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Int Rev Cytol. 2004;235:53-92.

Bauplan of urmetazoa: basis for genetic complexity of metazoa.

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Institut für Physiologische Chemie, Abteilung Angewandte Molekularbiologie, Universität, D-55099 Mainz, Germany.


Sponges were first grouped to the animal-plants or plant-animals then to the Zoophyta or Mesozoa and finally to the Parazoa. Only after the application of molecular biological techniques was it possible to place the Porifera monophyletically with the other metazoan phyla, justifying a unification of all multicellular animals to only one kingdom, the Metazoa. The first strong support came from the discovery that cell-cell and cell-matrix adhesion molecules that were cloned from sponges and were subsequently expressed share a high DNA sequence and protein function similarity with the corresponding molecules of other metazoans. Besides these evolutionary novelties for Metazoa, sponges also have morphogens and transcription factors in common with other metazoan phyla. Surprisingly, even those elements exist in Porifera, which are characteristic for pattern and axis formation. Recent studies showed that epithelial layers of sponges are sealed against the extracellular milieu through tight-junction proteins. The cell culture system from sponges, the primmorphs, was suitable for understanding morphogenetic events. Finally, stem cell marker genes were isolated, which underscored that sponge cells have the capacity to differentiate. In the relatively short period of time, approximately 200 million years, the basic pathways had to be established that allowed the transition for multicellular organisms to a colonial system through the formation of adhesion molecules; based on the development of a complex immune system and the apoptotic machinery of an integrated system, the Urmetazoa, which evolved approximately 800 million years ago, could be reached. Hence, the Bauplan of the hypothetical Urmetazoa can now be constructed according to genomic regulatory systems similar to those found in higher Metazoa. These data caused a paradigmatic change; the Porifera are complex and simple but by far not primitive.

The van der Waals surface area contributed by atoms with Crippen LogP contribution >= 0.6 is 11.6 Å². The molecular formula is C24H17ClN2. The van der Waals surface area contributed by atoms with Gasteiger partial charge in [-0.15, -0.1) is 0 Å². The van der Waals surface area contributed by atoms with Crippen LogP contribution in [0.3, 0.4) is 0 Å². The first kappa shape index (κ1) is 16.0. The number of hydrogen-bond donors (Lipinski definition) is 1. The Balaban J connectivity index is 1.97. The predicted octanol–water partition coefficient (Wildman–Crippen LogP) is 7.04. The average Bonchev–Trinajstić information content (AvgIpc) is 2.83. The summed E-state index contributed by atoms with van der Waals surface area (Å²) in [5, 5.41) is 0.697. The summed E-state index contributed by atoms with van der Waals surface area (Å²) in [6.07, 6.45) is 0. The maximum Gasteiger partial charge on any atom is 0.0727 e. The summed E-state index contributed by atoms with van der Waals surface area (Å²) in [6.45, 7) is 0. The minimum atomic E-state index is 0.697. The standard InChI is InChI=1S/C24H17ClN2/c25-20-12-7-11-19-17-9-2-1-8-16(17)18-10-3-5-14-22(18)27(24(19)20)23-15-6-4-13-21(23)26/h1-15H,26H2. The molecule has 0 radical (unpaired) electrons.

[Indexed for MEDLINE]

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